Canyon Wren - Catherpes mexicanus
Small wren, sexes alike. Upperparts rusty brown with a grayish head and back, having varying amounts of white spotting dorsally. The lower face, throat, and upper breast white. The belly chestnut, with varying amount of black and white speckling. Bright rusty rufous tail barred with black, with no terminal black band. Head dorsoventrally flattened, with a long, slender, slightly decurved bill. Distinguished from Rock Wren by a white breast, contrasting sharply with the lower belly (Jones and Dieni 1995).
Western Hemisphere Range
Summary of Observations Submitted for Montana
Number of Observations:
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Map Help and Descriptions
(direct evidence "B")
(indirect evidence "b")
No evidence of Breeding
(regular observations "W")
(at least one obs. "w")
(Observations spanning multiple months or years are excluded from time charts)
Few terrestrial birds are as restricted to rocky cliffs or outcrops as this one. Limited to cliffs, steep-sided canyons, rocky outcrops, and boulder piles, usually in arid regions. Inhabits the same territories year-round (Jones and Dieni 1995).
Ecological Systems Associated with this Species
- Details on Creation and Suggested Uses and Limitations
How Associations Were Made
We associated the use and habitat quality (high, medium, or low) of each of the 82 ecological systems mapped in Montana for
vertebrate animal species that regularly breed, overwinter, or migrate through the state by:
- Using personal observations and reviewing literature that summarize the breeding, overwintering, or migratory habitat requirements of each species (Dobkin 1992, Hart et al. 1998, Hutto and Young 1999, Maxell 2000, Foresman 2001, Adams 2003, and Werner et al. 2004);
- Evaluating structural characteristics and distribution of each ecological system relative to the species’ range and habitat requirements;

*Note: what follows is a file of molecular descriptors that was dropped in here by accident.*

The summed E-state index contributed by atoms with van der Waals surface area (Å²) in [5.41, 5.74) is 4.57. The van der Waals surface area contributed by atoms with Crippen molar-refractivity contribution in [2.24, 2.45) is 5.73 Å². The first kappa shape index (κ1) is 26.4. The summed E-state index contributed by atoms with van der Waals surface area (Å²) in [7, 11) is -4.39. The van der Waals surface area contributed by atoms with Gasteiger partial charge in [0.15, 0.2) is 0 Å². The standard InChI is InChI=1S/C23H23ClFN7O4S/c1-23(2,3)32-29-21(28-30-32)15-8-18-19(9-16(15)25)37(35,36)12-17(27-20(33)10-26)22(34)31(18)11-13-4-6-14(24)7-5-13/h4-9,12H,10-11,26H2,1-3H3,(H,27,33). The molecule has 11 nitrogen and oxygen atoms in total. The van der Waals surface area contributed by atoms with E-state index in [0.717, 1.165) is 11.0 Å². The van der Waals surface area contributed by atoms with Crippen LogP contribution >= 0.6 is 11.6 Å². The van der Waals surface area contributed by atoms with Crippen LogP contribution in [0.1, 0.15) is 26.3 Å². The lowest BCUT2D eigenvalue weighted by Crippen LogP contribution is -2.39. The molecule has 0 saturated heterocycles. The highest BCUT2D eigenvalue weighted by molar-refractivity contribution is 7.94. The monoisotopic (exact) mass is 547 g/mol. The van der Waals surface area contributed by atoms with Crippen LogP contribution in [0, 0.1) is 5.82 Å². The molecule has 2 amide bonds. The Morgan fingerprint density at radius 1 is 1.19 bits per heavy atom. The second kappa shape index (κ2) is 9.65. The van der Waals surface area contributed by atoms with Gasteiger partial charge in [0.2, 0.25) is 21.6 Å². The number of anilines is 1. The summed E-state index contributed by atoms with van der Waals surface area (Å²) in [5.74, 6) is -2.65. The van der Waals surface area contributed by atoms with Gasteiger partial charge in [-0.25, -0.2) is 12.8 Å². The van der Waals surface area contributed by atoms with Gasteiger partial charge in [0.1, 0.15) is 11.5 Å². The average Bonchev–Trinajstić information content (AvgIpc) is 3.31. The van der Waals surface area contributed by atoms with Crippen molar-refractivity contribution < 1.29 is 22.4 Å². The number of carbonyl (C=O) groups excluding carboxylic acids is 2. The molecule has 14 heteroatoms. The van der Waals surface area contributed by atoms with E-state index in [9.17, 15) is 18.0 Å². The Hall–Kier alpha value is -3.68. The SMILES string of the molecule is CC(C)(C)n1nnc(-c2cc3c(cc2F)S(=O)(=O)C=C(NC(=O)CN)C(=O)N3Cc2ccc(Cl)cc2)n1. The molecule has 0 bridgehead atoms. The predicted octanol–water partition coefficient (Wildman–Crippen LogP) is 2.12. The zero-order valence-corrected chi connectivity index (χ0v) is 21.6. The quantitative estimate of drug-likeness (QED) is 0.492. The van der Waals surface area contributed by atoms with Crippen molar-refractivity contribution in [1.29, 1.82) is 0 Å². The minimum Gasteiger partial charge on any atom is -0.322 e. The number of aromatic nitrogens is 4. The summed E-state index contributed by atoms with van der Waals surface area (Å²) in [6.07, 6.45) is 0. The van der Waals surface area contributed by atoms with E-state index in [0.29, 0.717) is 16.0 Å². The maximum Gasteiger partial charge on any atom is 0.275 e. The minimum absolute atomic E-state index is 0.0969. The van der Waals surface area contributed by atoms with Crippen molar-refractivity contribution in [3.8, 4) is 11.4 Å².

- Examining the observation records for each species in the state-wide point database associated with each ecological system;
- Calculating the percentage of observations associated with each ecological system relative to the percent of Montana covered by each ecological system to get a measure of “observations versus availability of habitat”.
Species that breed in Montana were only evaluated for breeding habitat use, species that only overwinter in Montana were only evaluated for overwintering habitat use, and species that only migrate through Montana were only evaluated for migratory habitat use.
In general, species were associated as using an ecological system if structural characteristics of used habitat documented in the literature were present in the ecological system or large numbers of point observations were associated with the ecological system.
However, species were not associated with an ecological system if there was no support in the literature for use of structural characteristics in an ecological system, even if
point observations were associated with that system.
High, medium, and low habitat quality was assigned based on the degree to which the structural characteristics of an ecological system matched the preferred structural habitat characteristics for each species in the literature.
The percentage of observations associated with each ecological system relative to the percent of Montana covered by each ecological system was also used to guide assignments of habitat quality.
If you have any questions or comments on species associations with ecological systems, please contact Bryce Maxell at email@example.com
or (406) 444-3655.
Suggested Uses and Limitations
Species associations with ecological systems should be used to generate potential lists of species that may occupy broader landscapes for the purposes of landscape-level planning.
These potential lists of species should not be used in place of documented occurrences of species (this information can be requested at: http://mtnhp.org/requests/default.asp
) or systematic surveys for species and evaluations of habitat at a local site level by trained biologists.
Users of this information should be aware that the land cover data used to generate species associations is based on imagery from the late 1990s and early 2000s and was only intended to be used at broader landscape scales.
Land cover mapping accuracy is particularly problematic when the systems occur as small patches or where the land cover types have been altered over the past decade.
Thus, particular caution should be used when using the associations in assessments of smaller areas (e.g., evaluations of public land survey sections).
Finally, although a species may be associated with a particular ecological system within its known geographic range, portions of that ecological system may occur outside of the species’ known geographic range.
- Adams, R.A. 2003. Bats of the Rocky Mountain West; natural history, ecology, and conservation. Boulder, CO: University Press of Colorado. 289 p.